Buried deep in the Consolidated Appropriations Act is a provision that requires the IRS to send a notice confirming any change of address to your old and new address. And for victims of service bureau fraud, the law also directs the IRS to give special consideration to offers-in-compromise, which may allow you to settle a tax debt for less than the full amount owed.
The IRS can only collect payroll taxes once—either from you or your designated third party. Final regulations, which became effective March 31, 2014, clarify when employee leasing organizations are liable for their clients’ payroll taxes. Warning: Even though the regs heap liability on leasing organizations, they stress that you remain on the hook for your payroll taxes.
The DOL’s website, youthrules.dol.gov, is designed to educate employers about the rules for employing teens (sorry, there’s no help with how to actually manage them).
Employees who are in the National Guard and Reserves usually serve their two weeks during the summer. Here’s what you need to know.
Under final ACA regulations, insured employers with at least 50 full-time employees, including full-time equivalent employees, must file information returns with the IRS to report offers of health insurance made to full-time employees and provide statements to those employees. Key: Small self-insured employers must also report, even though they’re excluded from the play-or-pay provisions.
It’s time to take a breather from the voluminous sets of regulations related to the Affordable Care Act (ACA) health care reform law. Here’s news that’s easier to digest.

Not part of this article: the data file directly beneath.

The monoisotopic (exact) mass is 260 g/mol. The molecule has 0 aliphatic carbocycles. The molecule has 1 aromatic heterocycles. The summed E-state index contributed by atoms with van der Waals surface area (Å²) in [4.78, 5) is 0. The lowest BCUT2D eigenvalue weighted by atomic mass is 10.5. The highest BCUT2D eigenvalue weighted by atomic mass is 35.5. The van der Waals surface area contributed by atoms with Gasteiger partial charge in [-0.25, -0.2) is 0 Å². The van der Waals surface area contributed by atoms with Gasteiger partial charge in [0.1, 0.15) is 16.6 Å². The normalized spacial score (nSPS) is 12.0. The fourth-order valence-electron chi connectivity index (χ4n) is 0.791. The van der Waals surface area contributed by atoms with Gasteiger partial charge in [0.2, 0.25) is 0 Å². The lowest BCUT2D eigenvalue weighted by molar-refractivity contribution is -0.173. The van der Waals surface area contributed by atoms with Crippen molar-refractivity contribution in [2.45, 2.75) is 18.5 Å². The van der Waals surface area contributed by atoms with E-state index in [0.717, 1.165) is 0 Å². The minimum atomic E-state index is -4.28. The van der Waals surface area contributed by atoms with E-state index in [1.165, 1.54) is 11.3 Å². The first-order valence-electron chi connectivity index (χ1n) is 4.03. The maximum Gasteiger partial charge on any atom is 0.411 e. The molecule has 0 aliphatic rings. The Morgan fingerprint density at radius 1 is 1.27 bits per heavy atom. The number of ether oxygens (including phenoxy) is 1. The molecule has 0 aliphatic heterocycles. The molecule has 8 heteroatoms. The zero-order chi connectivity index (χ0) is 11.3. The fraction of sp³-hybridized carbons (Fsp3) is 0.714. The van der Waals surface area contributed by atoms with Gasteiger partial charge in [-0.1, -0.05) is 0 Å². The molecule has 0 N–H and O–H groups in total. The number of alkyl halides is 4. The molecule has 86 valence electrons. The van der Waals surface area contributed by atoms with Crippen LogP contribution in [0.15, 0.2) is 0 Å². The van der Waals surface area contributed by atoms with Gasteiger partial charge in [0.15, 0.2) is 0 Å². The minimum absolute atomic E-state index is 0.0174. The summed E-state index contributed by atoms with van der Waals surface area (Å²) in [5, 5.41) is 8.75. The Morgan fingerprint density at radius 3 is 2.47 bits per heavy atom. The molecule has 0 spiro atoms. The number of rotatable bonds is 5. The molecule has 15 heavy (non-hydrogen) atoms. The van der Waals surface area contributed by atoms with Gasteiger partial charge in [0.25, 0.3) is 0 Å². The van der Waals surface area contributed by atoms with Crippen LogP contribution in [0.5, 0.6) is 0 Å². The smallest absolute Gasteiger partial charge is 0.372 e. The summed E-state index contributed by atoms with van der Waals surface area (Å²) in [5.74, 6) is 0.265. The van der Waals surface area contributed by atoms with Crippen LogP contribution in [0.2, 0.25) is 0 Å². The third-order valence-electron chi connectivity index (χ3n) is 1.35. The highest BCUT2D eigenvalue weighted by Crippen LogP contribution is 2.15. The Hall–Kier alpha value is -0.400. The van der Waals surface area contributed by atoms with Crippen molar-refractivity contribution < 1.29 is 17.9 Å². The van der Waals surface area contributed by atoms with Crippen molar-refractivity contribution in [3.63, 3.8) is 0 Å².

In the wake of some high-profile lawsuits, here’s a rundown of the problems that can arise when interns work for free.
The biggest paycard problem for employees is the numerous fees paycard issuers pile on to access the funds loaded onto the card, for statements, etc. The biggest trap for employers is mandating paycard use.
Federal law sets the ground rules for employing teens, but state law controls the age at which they must obtain age certificates, working papers or parental consent letters and how long you must retain those documents. Here’s a chart that lists requirements.
Q: Our company president’s teenage son has been hired to do what the president calls incidental work around our office this summer. He’s signed a “Professional Services Agreement,” which specifies that he will be paid $10 an hour. Payroll has been told not to put him on the payroll because he’s an independent contractor. We think he should be put on the payroll. Who’s correct?